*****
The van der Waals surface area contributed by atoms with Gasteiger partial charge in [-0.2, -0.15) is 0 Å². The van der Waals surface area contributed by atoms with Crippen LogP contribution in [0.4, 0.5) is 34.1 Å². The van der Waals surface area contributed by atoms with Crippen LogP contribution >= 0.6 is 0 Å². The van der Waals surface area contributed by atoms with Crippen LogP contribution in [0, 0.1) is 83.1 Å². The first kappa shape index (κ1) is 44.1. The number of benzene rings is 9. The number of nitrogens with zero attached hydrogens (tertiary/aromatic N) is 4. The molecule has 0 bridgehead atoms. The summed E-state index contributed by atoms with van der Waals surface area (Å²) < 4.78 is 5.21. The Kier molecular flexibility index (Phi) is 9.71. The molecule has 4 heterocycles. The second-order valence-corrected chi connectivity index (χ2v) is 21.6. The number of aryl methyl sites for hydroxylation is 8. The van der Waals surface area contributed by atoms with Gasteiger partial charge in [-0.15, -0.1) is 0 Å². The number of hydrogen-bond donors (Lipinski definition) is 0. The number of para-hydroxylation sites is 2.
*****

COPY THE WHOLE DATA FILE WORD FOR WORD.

The van der Waals surface area contributed by atoms with Gasteiger partial charge in [-0.2, -0.15) is 0 Å². The van der Waals surface area contributed by atoms with Crippen LogP contribution in [0.4, 0.5) is 34.1 Å². The van der Waals surface area contributed by atoms with Crippen LogP contribution >= 0.6 is 0 Å². The van der Waals surface area contributed by atoms with Crippen LogP contribution in [0, 0.1) is 83.1 Å². The first kappa shape index (κ1) is 44.1. The number of benzene rings is 9. The number of nitrogens with zero attached hydrogens (tertiary/aromatic N) is 4. The molecule has 0 bridgehead atoms. The summed E-state index contributed by atoms with van der Waals surface area (Å²) < 4.78 is 5.21. The Kier molecular flexibility index (Phi) is 9.71. The molecule has 4 heterocycles. The second-order valence-corrected chi connectivity index (χ2v) is 21.6. The number of aryl methyl sites for hydroxylation is 8. The van der Waals surface area contributed by atoms with Gasteiger partial charge in [-0.15, -0.1) is 0 Å². The number of hydrogen-bond donors (Lipinski definition) is 0. The number of para-hydroxylation sites is 2.